Friday, I walked around for a long time taking many of the above photos. I ended up at a restaurant called Squeeze Marfa for lunch where I ate a goat cheese sandwich [mind-blowing]. They sell very expensive Swiss chocolate [$13/bar] as well as a variety of tea and coffee brewing devices. I bought a tea pot and some loose tea.
After a long, relaxing, delicious lunch, I wandered more, took photos, and talked to a girl in this gallery:
Hit up Marfa Book Co., which is right next to the Marfa Public Radio station building. Bought Eleni Sikelianos' The California Poem and Satantango by László-Krasznahorkai.
A day out was followed by about an hour of downtime reading Satantango in the hammock grove at El Cosmico where I eventually fell asleep.
I woke up and realized where I was and that I was planning on going to a photography opening. This woman, Lesley Brown, was having a reception at the Hotel Paisano. I found two photos I loved and just had to purchase them.
After spending more than I can responsibly afford on photographs, I went to Cochineal, which is the best meal I've had in Marfa so far. On my walk there, I was followed by a cat. He stopped following me when I met some dudes who invited me to see their band at Padre's later that night, but then he reappeared at dinner and ate with me for a bit. At dinner, I met a couple from Switzerland and talked to them for about an hour about art, travel, my "job," their life in Europe, and their trips to the States. It was one of those perfect travel interactions where you meet people, learn about them, tell them about yourself, all the while knowing you'll likely never meet again. And in addition to that awesomeness, at one point my waiter walked up to me and said, "Do you want to hear how good life can get? This dessert is on the house. The guys in the kitchen told me to give it to you on us because they said you're beautiful and by yourself and you should have a free dessert."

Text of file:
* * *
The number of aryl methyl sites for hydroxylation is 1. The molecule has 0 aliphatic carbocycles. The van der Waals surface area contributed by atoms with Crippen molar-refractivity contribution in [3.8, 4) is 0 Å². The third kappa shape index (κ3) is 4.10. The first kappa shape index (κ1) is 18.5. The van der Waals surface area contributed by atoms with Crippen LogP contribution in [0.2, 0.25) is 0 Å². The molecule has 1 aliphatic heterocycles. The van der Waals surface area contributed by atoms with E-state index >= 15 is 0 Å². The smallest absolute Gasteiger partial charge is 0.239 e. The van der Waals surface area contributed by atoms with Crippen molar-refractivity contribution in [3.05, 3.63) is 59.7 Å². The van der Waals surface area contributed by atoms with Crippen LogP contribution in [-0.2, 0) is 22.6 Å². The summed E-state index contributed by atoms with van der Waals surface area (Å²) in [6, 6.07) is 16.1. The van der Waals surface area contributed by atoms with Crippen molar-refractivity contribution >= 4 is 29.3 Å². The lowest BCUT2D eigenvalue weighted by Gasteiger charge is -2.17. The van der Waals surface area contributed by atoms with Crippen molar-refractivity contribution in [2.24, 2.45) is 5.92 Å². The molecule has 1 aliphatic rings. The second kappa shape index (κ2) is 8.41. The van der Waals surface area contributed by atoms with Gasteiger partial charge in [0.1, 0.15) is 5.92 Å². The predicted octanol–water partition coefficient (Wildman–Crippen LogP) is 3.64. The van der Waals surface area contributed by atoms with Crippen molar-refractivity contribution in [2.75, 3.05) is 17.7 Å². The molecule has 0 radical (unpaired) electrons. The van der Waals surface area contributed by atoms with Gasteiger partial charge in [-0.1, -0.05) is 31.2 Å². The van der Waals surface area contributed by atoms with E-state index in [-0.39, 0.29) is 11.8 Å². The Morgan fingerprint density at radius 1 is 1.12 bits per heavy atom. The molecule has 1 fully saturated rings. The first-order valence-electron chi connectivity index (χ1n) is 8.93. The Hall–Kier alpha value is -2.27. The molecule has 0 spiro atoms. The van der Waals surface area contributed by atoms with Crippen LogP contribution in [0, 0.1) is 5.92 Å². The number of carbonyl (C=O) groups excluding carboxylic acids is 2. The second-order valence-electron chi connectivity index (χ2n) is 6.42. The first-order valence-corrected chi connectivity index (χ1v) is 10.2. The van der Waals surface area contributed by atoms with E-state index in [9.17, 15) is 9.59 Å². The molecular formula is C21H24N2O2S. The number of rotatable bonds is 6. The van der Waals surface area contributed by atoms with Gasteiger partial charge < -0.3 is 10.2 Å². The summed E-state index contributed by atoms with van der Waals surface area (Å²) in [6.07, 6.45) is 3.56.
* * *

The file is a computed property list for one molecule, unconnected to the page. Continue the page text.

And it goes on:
Post dinner included a trip to Padre's to see the aforementioned band, Not in the Face, followed by a drive east out of town to try and glimpse the Marfa Lights. No such luck, but the lookout was star-filled and peaceful.
Today was my big Chinati Foundation tour, which started at 10am, lasted two hours, had a two hour lunch break, then resumed for another two hours at 2pm. The following, in order, are the works of Donald Judd, John Chamberlain, Dan Flavin, and Hiroshi Sugimoto.
Of course none of these photos do the works justice. My favorite piece is Judd's Untitled (Concrete Boxes). If I could imagine the physical incarnation of ghosts, they would look like those boxes, always present behind the main buildings, haunting the fields at the outskirts of the property, never moving, but appearing as if they're moving as the day light alters the box's shadows. If I had acres worth of a backyard, and if Judd were still alive, I'd have him install the boxes on my property.